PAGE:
Brain science seeks to understand the myriad functions of the brain in terms of principles that lead from molecular interactions to behavior. Although the complexity of the brain is daunting and the field seems brazenly ambitious, painstaking experimental efforts have made impressive progress. While investigations, being dependent on methods of measurement, have frequently been driven by clever use of the newest technologies, many diverse phenomena have been rendered comprehensible through interpretive analysis, which has often leaned heavily on mathematical and statistical ideas. These ideas are varied, but a central framing of the problem has been to “elucidate the representation and transmission of information in the nervous system” (Perkel and Bullock 1968). In addition, new and improved measurement and storage devices have enabled increasingly detailed recordings, as well as methods of perturbing neural circuits, with many scientists feeling at once excited and overwhelmed by opportunities of learning from the ever-larger and more complex data sets they are collecting. Thus, computational neuroscience has come to encompass not only a program of modeling neural activity and brain function at all levels of detail and abstraction, from sub-cellular biophysics to human behavior, but also advanced methods for analysis of neural data.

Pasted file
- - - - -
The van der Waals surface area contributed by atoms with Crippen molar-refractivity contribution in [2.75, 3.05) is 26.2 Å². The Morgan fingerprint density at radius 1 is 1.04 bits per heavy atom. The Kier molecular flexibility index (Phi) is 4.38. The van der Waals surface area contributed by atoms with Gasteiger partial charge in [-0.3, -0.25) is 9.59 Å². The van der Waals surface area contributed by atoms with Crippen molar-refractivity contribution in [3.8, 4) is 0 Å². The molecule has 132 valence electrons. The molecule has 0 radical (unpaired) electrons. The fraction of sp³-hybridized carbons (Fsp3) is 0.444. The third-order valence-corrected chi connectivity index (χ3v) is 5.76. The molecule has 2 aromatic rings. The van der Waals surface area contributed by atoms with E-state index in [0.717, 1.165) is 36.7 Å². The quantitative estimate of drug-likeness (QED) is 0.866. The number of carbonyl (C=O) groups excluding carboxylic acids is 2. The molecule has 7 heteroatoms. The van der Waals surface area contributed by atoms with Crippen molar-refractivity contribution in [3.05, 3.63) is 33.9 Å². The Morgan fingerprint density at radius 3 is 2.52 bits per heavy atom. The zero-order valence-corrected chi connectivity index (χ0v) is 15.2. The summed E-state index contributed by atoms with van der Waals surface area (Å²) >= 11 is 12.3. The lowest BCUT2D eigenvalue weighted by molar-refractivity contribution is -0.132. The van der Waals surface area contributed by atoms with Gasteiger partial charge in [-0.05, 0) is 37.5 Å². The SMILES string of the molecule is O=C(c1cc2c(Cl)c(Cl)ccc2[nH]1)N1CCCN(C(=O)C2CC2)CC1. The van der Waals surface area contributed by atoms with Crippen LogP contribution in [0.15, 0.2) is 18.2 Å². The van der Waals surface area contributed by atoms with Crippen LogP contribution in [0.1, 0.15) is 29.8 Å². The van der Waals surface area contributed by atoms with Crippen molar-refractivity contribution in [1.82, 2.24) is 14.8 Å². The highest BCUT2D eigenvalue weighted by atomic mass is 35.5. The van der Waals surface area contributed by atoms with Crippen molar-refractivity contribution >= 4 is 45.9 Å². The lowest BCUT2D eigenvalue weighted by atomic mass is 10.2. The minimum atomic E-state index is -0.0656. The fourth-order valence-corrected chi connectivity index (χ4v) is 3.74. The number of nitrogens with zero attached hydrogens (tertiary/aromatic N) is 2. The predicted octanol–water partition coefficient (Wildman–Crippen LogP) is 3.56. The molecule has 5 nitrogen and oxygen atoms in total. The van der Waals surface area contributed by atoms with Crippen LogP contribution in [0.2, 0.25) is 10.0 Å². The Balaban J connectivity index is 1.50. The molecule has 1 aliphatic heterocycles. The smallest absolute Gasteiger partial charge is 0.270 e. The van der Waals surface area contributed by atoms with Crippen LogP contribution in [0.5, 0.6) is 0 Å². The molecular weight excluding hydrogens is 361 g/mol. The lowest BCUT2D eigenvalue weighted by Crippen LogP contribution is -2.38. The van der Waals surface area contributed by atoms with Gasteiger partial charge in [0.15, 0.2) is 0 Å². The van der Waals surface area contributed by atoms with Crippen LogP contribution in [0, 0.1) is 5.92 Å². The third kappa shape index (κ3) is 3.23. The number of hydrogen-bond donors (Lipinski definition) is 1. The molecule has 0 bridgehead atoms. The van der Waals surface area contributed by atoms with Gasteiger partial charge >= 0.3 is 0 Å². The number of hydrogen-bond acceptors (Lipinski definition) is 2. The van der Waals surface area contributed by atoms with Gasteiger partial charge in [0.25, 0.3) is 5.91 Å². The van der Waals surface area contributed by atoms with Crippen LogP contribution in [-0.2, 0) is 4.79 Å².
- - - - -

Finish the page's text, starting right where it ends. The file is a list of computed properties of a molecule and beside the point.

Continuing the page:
The paragraph above comes from this paper. I am broadly interested in analysis of neural data (the basics of which are covered in my book on this subject), but most of my publications have concerned statistical analysis of spike train data. For an overview of my research in this area see
For other subjects, see my CV. Some, but not all, of the papers on neuroscientific topics are also included on my web page selected papers, together with some general statistical work.
Related Software (OLD):